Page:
It wasn’t too long ago that WTI was $100 in July 2014, still $60 in July 2015, and there was the big need, momentum, and expectation for at least one of Canada’s three new heavy oil pipelines (Keystone XL, Trans Mountain expansion, and Energy East) to go ahead. A lot has changed since then, both on the negative (lower oil prices, new governments, major oil sands M&A) and on the positive (declining Mexico and Venezuela production, OPEC cuts). July has already started off with interesting news on these pipelines, and by the end July, we should start to see more of the picture filled in for these three pipelines on which way they are going, or not going. It may well turn out that one or none of these three high profile new pipelines end up going ahead, rather it may well be the lower profile expansion of Enbridge’s existing oil pipeline system to the Midwest and Gulf of Mexico. We still believe there will be additional takeaway pipeline capacity for Cdn heavy oil around 2020 or soon thereafter. One way or another, the picture should be clearer by the of July on the direction on these pipelines. Continue reading “July Could Turn Out To Be A Turning Point For Trans Mountain, Keystone XL and Energy East”
Yesterday’s Trump/Duda positive comments for long term US LNG supply to Poland were another support factor for mid term natural gas prices. Any individual LNG supply deal is not material to broad markets. However, every time Cheniere can capture another long term LNG supply deal or there is another pipeline to Mexico, it adds to the strength of the most significant game changer to Henry Hub (HH) and AECO gas prices – Increasing US gas exports accelerated in 2015 adding 325 bcf of demand, accelerated in 2016 to add a further 509 bcf in 2016 for a cumulative 2 year impact of 834 bcf. Plus, the cumulative impact continues to increase ie. on June 25, Cheniere announced a 20-yr LNG supply deal of ~0.5 bcf/d to KOGAS (South Korea) [LINK]. These provide an increase to base demand that is not weather related and why HH and AECO gas prices were stronger than expected this winter despite record storage going into the winter and near record warm winter temperatures. The cumulative impact of these individual events has been a game changer and why an individual long term US LNG supply deal to Poland adds one more support factor to this game changing theme.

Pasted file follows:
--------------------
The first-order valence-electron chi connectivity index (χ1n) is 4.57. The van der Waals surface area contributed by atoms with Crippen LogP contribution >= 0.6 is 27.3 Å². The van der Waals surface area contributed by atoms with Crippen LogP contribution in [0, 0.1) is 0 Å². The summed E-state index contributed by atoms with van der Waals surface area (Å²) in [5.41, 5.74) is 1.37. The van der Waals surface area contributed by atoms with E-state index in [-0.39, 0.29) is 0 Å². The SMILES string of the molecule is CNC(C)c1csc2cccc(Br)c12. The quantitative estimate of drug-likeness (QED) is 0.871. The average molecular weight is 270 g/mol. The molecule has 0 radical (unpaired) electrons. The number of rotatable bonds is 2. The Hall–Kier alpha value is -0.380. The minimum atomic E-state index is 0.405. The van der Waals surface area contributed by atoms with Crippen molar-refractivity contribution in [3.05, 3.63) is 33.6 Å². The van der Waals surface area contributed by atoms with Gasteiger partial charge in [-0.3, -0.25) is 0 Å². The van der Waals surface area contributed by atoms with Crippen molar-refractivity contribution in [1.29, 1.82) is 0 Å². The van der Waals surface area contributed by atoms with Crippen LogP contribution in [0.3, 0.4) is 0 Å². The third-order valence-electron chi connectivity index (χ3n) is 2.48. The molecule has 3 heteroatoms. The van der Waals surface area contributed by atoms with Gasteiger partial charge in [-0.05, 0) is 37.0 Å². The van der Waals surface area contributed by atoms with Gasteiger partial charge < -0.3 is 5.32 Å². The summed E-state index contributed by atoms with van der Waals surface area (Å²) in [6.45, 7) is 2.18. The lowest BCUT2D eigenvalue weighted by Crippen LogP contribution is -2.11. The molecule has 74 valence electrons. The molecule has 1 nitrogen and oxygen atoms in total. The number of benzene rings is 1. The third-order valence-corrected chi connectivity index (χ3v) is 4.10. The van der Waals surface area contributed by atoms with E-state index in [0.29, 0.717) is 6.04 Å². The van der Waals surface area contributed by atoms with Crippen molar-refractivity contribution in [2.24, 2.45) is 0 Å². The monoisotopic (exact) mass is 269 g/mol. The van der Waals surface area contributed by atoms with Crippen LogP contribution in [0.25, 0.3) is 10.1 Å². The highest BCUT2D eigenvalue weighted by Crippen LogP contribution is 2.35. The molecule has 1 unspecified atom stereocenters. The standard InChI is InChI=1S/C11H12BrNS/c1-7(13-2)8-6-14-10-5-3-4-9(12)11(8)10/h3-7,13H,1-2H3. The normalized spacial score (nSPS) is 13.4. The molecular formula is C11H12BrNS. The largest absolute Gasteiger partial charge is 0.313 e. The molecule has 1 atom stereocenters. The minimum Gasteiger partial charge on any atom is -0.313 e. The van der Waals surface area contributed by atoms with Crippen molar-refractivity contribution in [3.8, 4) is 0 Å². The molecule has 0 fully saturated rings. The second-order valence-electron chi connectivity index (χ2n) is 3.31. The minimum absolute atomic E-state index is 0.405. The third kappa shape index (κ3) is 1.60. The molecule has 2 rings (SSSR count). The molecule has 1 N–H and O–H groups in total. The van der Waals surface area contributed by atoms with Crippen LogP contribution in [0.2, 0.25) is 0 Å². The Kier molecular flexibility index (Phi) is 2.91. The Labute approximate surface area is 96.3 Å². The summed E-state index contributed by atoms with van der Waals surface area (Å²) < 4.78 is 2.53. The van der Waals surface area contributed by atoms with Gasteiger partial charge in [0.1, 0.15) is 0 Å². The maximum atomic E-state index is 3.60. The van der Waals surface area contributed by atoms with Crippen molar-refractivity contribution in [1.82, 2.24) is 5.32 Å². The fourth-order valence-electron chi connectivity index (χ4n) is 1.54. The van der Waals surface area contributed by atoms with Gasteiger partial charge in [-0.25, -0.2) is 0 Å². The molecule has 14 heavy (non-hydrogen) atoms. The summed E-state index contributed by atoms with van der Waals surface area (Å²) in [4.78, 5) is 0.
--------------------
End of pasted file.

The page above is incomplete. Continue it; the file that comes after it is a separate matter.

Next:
Increasing US natural gas exports is the key mid term factor for Cdn natural gas, especially with the increasing challenge for BC LNG. Higher HH gas prices do drag up AECO gas prices, even with a wide differential. Our July 4, 2017 blog “Today’s Qatar/Russia Gas Supply Announcements Add To The Challenge Facing BC LNG Post The New BC Govt” [LINK] noting the increasing challenge for BC LNG, which means that increasing US natural gas exports are the key mid term factor for Cdn natural as prices. Our June 22, 2017 blog ““Many” Montney Players Looking At Cheniere’s GoM LNG Vs Waiting For BC LNG” [LINK] highlighted the excellent Montney half cycle economics even at AECO $2.50 and Cheniere talking to “many” Montney players for supply to its GoM LNG. The more Montney that can be HH priced less transportation will provide even better returns than AECO gas prices with the current wide AECO differential.
Today’s Qatar and Russia announcements are expected to add 7.6 bcf/d of natural gas/LNG supply in 2020 to 2024. Russia’s Power of Siberia 3.6 bcf/d pipeline to China has a planed startup in Dec 2019, and Qatar’s expanded development of the massive North Field is now planned to add 4 bcf/d in 2022 to 2024. Any new added global natural gas supply adds competition to BC LNG. At the same time, it looks even less likely for FID on Petronas BC LNG in 2017 or 2018 given new BC Premier Horgan’s view that Petronas has a “serious problem with location” and that this “is a critical issue that needs to be addressed”. It will be one thing to pick a new location, but there will be added time with new reviews/approvals/analysis for the new site, which is why we find it difficult to see how FID happens quickly ie. certainly in 2017 and likely also 2018. Continue reading “Today’s Qatar/Russia Gas Supply Announcements Add To The Challenge Facing BC LNG Post The New BC Govt”
This week’s final US sellside energy conferences before the summer did not disappoint anyone who was looking to see what “new” technology applications are likely to be highlighted when energy conferences restart in September. This weekend’s Sunday Energy Tidbits memo will cover a range of non-technology sector insights from this week’s presentations including heavy oil differentials, service sector cost inflation, lower rig counts in H2/17 vs H1/17, drilled uncompleted wells, etc. But we wanted to highlight three technology developments that aren’t just bigger and tighter fracks, but are items pointing to why US shale/tight oil could continue to surprise to the upside in 2018 – finer proppants, scientifically engineered gas, and tank/cube development. Continue reading ““New” Technology Is Working And/Or Increasing In Application To Increase Oil Recovery From Shale/Tight Oil”
We expect to see US oil rigs start to level off and decline this summer if WTI stays ~$45 for a few more weeks. A weaker US$ this week has helped WTI bounce modestly off its bottom to $44.80 today, but we believe it needs to point to the higher $40s to prevent US oil rigs from declining. US oil rig levels ultimately respond to oil prices. The data shows the R2 correlation has been 0.959 for US oil rigs, on a 12 week lag, to WTI oil prices. This suggests that US oil rigs should start to respond soon to the recent drop in oil prices. Plus we believe the comments from quality shale/tight oil producers at the US sellside conference this week support the view that $45 oil is the price starting to impact drilling levels. US oil production should still keep increasing, but a decline in US oil rigs will help with the investor tone to oil later in 2017. Continue reading “$45 Is The New $50, But US Oil Rigs Should Start To Decline If WTI Stays ~$45 For A Few More Weeks”